Tyson Timbs, an Indiana man desperate for money to support his heroin habit, did exactly what the undercover cops asked him to do: sell them 4 grams of the drug in two transactions for a total of $385. His reward was a year of home detention, five years of probation and $1,200 in court-ordered fees.
Adding insult to injury, police seized the 2012 Land Rover that Timbs had bought with $42,000 from his father’s life-insurance payout. In a case that could lead to limits on the system of legalized theft known as civil asset forfeiture, the Supreme Court is considering whether Timbs can challenge the confiscation of his car as a violation of the Eighth Amendment’s ban on “excessive fines.”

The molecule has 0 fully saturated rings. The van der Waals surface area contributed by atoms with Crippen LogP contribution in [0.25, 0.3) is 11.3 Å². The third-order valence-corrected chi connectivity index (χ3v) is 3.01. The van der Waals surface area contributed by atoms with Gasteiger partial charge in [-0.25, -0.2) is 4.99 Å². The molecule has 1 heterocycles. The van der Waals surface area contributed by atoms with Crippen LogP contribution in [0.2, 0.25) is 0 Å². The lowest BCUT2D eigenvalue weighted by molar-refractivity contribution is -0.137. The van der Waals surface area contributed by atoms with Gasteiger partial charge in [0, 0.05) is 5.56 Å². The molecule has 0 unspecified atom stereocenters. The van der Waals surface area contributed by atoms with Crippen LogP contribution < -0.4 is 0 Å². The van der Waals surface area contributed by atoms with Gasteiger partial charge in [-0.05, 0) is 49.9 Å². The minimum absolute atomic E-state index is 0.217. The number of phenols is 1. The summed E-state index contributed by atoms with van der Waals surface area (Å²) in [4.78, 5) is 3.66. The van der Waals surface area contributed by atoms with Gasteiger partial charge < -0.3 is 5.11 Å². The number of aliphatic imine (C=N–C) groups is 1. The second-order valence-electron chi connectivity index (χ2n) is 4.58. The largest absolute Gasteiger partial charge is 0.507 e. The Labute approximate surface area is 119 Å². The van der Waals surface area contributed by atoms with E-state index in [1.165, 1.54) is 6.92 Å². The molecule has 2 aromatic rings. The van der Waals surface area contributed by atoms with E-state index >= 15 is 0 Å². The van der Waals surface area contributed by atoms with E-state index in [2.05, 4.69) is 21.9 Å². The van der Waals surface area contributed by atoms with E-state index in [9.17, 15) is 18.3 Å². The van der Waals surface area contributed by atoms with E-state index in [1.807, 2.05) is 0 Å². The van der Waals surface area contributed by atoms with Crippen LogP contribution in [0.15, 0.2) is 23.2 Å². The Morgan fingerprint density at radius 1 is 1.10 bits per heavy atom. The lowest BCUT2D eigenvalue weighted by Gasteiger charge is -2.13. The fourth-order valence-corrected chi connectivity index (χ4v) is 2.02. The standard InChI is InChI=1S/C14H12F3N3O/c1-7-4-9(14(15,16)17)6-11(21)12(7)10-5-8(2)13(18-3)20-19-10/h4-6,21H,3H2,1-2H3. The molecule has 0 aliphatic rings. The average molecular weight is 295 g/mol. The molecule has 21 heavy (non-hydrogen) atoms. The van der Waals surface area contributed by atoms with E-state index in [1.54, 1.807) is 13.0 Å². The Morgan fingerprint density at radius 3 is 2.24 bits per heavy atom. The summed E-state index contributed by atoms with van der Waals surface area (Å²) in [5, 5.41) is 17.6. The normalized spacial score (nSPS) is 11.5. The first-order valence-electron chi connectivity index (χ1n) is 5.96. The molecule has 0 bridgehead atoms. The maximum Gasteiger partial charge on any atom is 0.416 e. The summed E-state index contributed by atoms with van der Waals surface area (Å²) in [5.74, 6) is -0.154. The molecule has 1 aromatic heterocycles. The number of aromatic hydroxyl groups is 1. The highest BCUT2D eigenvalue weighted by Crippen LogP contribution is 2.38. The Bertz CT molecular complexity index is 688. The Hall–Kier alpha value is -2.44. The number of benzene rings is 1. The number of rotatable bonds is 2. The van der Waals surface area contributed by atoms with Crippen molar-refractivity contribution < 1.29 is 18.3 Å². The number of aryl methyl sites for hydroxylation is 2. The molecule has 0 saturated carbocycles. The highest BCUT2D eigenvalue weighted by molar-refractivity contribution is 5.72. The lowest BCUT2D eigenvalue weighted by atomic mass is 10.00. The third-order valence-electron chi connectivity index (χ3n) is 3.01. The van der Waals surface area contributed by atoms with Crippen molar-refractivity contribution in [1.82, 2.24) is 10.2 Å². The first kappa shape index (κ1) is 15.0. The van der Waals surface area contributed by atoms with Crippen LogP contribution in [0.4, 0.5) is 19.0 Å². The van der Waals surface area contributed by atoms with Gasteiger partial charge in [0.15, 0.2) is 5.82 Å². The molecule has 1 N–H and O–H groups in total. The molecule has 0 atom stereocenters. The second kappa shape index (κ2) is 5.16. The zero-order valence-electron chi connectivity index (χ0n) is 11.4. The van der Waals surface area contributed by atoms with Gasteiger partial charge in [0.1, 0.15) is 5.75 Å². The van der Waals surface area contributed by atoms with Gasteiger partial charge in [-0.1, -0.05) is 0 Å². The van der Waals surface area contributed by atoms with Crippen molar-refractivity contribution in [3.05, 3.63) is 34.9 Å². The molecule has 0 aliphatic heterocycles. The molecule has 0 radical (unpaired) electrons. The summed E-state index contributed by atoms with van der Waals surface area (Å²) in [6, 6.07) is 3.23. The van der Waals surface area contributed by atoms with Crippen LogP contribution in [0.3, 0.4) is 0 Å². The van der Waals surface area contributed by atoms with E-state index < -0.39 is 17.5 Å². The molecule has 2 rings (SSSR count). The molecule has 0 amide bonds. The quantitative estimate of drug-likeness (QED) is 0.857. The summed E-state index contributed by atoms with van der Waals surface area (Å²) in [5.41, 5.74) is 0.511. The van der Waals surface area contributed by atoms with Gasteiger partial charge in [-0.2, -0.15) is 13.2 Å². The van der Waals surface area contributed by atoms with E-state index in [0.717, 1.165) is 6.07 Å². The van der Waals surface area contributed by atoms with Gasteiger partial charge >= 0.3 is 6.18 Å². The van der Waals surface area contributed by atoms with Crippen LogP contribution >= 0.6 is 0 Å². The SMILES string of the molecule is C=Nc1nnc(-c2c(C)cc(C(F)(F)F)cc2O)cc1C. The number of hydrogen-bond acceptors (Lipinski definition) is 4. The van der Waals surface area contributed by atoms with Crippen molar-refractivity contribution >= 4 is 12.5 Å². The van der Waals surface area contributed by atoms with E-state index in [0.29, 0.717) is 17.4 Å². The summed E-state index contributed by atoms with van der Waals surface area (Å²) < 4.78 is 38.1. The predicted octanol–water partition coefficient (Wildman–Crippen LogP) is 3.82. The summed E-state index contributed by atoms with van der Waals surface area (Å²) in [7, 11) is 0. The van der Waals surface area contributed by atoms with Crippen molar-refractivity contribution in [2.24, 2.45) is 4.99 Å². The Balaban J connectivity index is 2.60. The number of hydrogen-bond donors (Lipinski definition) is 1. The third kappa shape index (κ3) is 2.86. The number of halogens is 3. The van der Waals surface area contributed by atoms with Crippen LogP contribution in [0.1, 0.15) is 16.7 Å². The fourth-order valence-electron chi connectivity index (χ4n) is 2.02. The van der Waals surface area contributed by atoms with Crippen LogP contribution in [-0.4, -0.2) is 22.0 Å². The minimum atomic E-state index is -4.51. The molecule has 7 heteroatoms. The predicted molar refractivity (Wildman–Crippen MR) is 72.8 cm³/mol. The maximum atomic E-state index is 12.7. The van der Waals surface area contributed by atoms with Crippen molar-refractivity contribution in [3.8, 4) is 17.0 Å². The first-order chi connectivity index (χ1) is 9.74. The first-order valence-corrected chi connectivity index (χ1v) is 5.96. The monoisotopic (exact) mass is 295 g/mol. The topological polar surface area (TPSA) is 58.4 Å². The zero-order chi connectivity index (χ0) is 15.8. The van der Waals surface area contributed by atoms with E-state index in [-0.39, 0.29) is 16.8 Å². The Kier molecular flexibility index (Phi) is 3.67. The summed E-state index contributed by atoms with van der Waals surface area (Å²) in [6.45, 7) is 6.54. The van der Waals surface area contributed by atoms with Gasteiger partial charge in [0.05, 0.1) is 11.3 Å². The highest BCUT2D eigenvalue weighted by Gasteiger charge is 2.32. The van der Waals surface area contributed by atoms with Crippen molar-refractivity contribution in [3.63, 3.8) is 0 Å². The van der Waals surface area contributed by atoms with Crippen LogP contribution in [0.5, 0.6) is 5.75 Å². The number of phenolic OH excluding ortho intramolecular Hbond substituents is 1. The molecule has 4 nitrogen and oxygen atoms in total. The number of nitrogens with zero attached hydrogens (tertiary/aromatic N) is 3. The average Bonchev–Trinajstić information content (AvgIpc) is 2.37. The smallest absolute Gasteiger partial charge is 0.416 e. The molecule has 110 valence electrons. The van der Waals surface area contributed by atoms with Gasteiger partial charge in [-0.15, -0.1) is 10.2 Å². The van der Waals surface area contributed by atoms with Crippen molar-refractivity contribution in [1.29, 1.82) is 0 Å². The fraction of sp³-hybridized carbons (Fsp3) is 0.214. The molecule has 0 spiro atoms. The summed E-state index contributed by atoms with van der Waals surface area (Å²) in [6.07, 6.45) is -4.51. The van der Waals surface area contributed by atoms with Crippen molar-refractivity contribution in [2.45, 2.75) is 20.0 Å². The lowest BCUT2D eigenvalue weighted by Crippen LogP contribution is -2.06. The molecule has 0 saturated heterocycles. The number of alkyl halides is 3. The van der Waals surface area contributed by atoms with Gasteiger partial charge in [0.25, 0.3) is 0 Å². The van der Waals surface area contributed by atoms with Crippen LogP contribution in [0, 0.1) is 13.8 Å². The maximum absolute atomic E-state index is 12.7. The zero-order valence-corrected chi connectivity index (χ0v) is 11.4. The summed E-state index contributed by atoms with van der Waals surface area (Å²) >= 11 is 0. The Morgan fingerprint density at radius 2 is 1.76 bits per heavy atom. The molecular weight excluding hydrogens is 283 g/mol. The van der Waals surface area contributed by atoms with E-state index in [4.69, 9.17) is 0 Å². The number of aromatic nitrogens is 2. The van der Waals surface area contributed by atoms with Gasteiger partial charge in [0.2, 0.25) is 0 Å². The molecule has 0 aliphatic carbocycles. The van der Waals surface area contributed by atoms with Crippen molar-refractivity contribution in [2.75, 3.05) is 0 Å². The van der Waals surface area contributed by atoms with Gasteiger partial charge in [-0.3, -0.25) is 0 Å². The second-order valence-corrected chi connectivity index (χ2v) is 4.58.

An Indiana judge rejected the forfeiture on that basis, deeming it “grossly disproportional to the gravity of [Timbs’] offense.” A state appeals court agreed, noting that Timbs’ car cost four times the maximum fine for his drug felony.
The Indiana Supreme Court reversed that decision. “The United States Supreme Court has never enforced the Excessive Fines Clause against the States,” it said, “and we opt not to do so here.”